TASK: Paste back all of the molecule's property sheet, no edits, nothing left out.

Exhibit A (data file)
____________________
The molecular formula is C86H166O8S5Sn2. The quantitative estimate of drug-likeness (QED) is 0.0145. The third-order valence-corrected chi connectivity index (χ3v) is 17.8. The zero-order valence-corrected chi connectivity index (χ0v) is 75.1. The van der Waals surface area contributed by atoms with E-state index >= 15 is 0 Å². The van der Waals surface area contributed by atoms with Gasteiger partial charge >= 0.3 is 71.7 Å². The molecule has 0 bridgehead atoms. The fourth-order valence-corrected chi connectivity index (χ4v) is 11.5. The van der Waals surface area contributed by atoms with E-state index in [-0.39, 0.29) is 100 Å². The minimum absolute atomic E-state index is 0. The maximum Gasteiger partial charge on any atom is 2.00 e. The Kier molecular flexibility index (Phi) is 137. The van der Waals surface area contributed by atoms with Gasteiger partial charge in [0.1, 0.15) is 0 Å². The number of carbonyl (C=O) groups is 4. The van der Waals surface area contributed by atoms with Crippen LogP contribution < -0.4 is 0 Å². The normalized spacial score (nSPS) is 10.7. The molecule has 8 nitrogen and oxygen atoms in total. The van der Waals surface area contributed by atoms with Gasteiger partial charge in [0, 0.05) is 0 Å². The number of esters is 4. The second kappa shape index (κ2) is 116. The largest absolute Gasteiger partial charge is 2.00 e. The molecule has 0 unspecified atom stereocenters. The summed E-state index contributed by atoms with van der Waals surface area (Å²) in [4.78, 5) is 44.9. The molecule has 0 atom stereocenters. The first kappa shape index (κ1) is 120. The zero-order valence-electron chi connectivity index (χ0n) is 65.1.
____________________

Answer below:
The molecular formula is C86H166O8S5Sn2. The quantitative estimate of drug-likeness (QED) is 0.0145. The third-order valence-corrected chi connectivity index (χ3v) is 17.8. The zero-order valence-corrected chi connectivity index (χ0v) is 75.1. The van der Waals surface area contributed by atoms with E-state index >= 15 is 0 Å². The van der Waals surface area contributed by atoms with Gasteiger partial charge >= 0.3 is 71.7 Å². The molecule has 0 bridgehead atoms. The fourth-order valence-corrected chi connectivity index (χ4v) is 11.5. The van der Waals surface area contributed by atoms with E-state index in [-0.39, 0.29) is 100 Å². The minimum absolute atomic E-state index is 0. The maximum Gasteiger partial charge on any atom is 2.00 e. The Kier molecular flexibility index (Phi) is 137. The van der Waals surface area contributed by atoms with Gasteiger partial charge in [0.1, 0.15) is 0 Å². The number of carbonyl (C=O) groups is 4. The van der Waals surface area contributed by atoms with Crippen LogP contribution < -0.4 is 0 Å². The normalized spacial score (nSPS) is 10.7. The molecule has 8 nitrogen and oxygen atoms in total. The van der Waals surface area contributed by atoms with Gasteiger partial charge in [0, 0.05) is 0 Å². The number of esters is 4. The second kappa shape index (κ2) is 116. The largest absolute Gasteiger partial charge is 2.00 e. The molecule has 0 unspecified atom stereocenters. The summed E-state index contributed by atoms with van der Waals surface area (Å²) in [4.78, 5) is 44.9. The molecule has 0 atom stereocenters. The first kappa shape index (κ1) is 120. The zero-order valence-electron chi connectivity index (χ0n) is 65.1.